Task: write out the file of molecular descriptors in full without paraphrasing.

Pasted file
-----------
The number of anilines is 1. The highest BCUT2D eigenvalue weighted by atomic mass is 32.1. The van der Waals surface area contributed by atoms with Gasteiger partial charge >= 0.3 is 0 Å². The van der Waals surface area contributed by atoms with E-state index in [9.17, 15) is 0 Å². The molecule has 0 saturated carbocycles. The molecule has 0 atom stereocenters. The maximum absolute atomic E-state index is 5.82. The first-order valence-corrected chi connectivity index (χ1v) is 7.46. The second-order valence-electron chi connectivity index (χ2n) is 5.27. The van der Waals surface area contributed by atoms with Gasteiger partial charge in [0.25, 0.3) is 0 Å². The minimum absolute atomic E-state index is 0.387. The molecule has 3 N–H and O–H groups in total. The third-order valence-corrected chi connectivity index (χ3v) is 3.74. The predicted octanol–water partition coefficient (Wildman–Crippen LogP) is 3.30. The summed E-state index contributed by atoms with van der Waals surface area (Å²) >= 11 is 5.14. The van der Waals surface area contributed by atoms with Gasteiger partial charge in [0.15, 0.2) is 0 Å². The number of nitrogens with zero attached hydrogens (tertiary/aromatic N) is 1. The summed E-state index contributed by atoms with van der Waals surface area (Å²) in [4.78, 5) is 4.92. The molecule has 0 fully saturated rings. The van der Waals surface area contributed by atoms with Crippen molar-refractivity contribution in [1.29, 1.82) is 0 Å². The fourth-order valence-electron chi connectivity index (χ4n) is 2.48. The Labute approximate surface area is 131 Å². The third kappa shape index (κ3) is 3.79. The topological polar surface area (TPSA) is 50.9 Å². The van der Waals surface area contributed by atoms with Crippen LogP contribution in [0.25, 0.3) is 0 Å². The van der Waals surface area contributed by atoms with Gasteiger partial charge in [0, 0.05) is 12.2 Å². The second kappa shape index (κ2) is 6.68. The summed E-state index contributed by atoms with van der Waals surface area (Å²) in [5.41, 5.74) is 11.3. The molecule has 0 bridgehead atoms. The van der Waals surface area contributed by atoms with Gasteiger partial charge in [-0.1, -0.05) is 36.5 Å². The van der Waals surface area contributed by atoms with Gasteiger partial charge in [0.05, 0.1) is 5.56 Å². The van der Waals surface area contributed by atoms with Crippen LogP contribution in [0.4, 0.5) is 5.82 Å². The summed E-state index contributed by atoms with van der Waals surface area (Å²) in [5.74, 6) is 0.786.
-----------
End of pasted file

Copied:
The number of anilines is 1. The highest BCUT2D eigenvalue weighted by atomic mass is 32.1. The van der Waals surface area contributed by atoms with Gasteiger partial charge >= 0.3 is 0 Å². The van der Waals surface area contributed by atoms with E-state index in [9.17, 15) is 0 Å². The molecule has 0 saturated carbocycles. The molecule has 0 atom stereocenters. The maximum absolute atomic E-state index is 5.82. The first-order valence-corrected chi connectivity index (χ1v) is 7.46. The second-order valence-electron chi connectivity index (χ2n) is 5.27. The van der Waals surface area contributed by atoms with Gasteiger partial charge in [0.25, 0.3) is 0 Å². The minimum absolute atomic E-state index is 0.387. The molecule has 3 N–H and O–H groups in total. The third-order valence-corrected chi connectivity index (χ3v) is 3.74. The predicted octanol–water partition coefficient (Wildman–Crippen LogP) is 3.30. The summed E-state index contributed by atoms with van der Waals surface area (Å²) >= 11 is 5.14. The van der Waals surface area contributed by atoms with Gasteiger partial charge in [0.15, 0.2) is 0 Å². The number of nitrogens with zero attached hydrogens (tertiary/aromatic N) is 1. The summed E-state index contributed by atoms with van der Waals surface area (Å²) in [4.78, 5) is 4.92. The molecule has 0 fully saturated rings. The van der Waals surface area contributed by atoms with Crippen molar-refractivity contribution in [1.29, 1.82) is 0 Å². The fourth-order valence-electron chi connectivity index (χ4n) is 2.48. The Labute approximate surface area is 131 Å². The third kappa shape index (κ3) is 3.79. The topological polar surface area (TPSA) is 50.9 Å². The van der Waals surface area contributed by atoms with Crippen LogP contribution in [0.25, 0.3) is 0 Å². The van der Waals surface area contributed by atoms with Gasteiger partial charge in [0, 0.05) is 12.2 Å². The second kappa shape index (κ2) is 6.68. The summed E-state index contributed by atoms with van der Waals surface area (Å²) in [5.41, 5.74) is 11.3. The molecule has 0 bridgehead atoms. The van der Waals surface area contributed by atoms with Gasteiger partial charge in [-0.1, -0.05) is 36.5 Å². The van der Waals surface area contributed by atoms with Gasteiger partial charge in [0.05, 0.1) is 5.56 Å². The van der Waals surface area contributed by atoms with Crippen LogP contribution in [0.4, 0.5) is 5.82 Å². The summed E-state index contributed by atoms with van der Waals surface area (Å²) in [5.74, 6) is 0.786.